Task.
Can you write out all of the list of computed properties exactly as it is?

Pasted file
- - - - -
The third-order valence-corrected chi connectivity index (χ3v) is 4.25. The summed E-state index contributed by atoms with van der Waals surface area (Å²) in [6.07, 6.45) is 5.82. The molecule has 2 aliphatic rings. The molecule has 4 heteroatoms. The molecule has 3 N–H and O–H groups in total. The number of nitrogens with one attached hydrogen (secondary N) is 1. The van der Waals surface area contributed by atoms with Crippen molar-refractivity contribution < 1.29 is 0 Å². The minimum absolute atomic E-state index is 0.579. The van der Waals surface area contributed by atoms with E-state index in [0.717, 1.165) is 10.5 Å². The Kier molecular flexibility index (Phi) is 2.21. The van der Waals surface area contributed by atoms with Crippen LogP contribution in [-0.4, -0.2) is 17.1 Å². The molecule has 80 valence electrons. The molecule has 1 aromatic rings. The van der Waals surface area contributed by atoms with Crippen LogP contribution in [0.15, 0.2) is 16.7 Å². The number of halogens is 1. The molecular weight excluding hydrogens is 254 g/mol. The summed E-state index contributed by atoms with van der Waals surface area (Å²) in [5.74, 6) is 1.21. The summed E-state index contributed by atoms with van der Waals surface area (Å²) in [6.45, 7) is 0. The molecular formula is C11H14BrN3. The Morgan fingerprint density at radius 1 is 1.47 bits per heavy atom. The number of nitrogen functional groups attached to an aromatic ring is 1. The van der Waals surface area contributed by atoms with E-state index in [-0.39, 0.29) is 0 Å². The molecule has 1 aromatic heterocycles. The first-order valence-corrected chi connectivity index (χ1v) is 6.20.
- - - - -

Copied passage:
The third-order valence-corrected chi connectivity index (χ3v) is 4.25. The summed E-state index contributed by atoms with van der Waals surface area (Å²) in [6.07, 6.45) is 5.82. The molecule has 2 aliphatic rings. The molecule has 4 heteroatoms. The molecule has 3 N–H and O–H groups in total. The number of nitrogens with one attached hydrogen (secondary N) is 1. The van der Waals surface area contributed by atoms with Crippen molar-refractivity contribution < 1.29 is 0 Å². The minimum absolute atomic E-state index is 0.579. The van der Waals surface area contributed by atoms with E-state index in [0.717, 1.165) is 10.5 Å². The Kier molecular flexibility index (Phi) is 2.21. The van der Waals surface area contributed by atoms with Crippen LogP contribution in [-0.4, -0.2) is 17.1 Å². The molecule has 80 valence electrons. The molecule has 1 aromatic rings. The van der Waals surface area contributed by atoms with Crippen LogP contribution in [0.15, 0.2) is 16.7 Å². The number of halogens is 1. The molecular weight excluding hydrogens is 254 g/mol. The summed E-state index contributed by atoms with van der Waals surface area (Å²) in [5.74, 6) is 1.21. The summed E-state index contributed by atoms with van der Waals surface area (Å²) in [6.45, 7) is 0. The molecular formula is C11H14BrN3. The Morgan fingerprint density at radius 1 is 1.47 bits per heavy atom. The number of nitrogen functional groups attached to an aromatic ring is 1. The van der Waals surface area contributed by atoms with E-state index in [-0.39, 0.29) is 0 Å². The molecule has 1 aromatic heterocycles. The first-order valence-corrected chi connectivity index (χ1v) is 6.20.